- I was legitimately shocked to see Benjamin Crump make a guest appearance on a show like this, or that Black Lightning would very literally reference our real-world political struggles like this.
- Kara Fowdy’s fight against Syonide in the car park has some of the best stunt choreography on television this year. When she whipped out the weapon stilettos, I got chills.
- The families of Freeland who are fighting to get their children back clearly call to mind all of the undocumented children who’ve been separated from their families, are being held in detention centres, and may very well never see their loved ones again.
- The scene where Jennifer’s powers flare up and she hurts Lynn was fine on its own, but the fear in Lynn’s face when Jennifer tries to go and help her is what really punches the moment up. Both China Anne McClain and Christine Adams were phenomenal.
- Don’t tell Daredevil, but Anissa’s storming the drug house has one of the best hallway fight scenes on television. Again, the choreography is absolutely fantastic and it gave you a real sense that Anissa’s coming into her powers in a really interesting way beyond simply clapping her hands to create seismic shocks.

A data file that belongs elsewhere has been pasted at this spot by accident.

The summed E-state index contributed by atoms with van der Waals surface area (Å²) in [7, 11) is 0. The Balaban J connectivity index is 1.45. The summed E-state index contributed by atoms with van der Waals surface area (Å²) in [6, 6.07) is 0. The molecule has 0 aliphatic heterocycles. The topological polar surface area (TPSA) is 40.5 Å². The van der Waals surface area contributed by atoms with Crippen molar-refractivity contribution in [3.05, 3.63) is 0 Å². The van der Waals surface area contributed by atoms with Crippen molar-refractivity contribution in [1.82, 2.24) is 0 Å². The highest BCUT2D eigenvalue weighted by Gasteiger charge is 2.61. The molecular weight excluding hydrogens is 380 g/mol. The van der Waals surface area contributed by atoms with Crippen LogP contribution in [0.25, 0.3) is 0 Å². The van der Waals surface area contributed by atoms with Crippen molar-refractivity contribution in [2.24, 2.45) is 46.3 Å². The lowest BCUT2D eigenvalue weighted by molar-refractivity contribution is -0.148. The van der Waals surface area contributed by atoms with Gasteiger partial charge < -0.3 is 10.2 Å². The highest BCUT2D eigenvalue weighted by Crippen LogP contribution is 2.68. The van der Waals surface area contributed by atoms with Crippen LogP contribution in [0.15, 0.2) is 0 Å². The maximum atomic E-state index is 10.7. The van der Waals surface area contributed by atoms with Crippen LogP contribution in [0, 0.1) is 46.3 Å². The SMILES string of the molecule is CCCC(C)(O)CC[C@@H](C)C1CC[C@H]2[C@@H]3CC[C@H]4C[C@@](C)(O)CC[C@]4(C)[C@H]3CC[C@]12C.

- The moment when Issa Williams wakes up in his body bag, seemingly back from the dead, and his mother rejects him when she realises that he’s a metahuman, is heartbreaking and such a smart narrative decision. It’s illustrating the kinds of pain that Freeland’s people are all dealing with and it’s the perfect kind of origin story for a new generation of meta outcasts with the potential to become heroes or villains.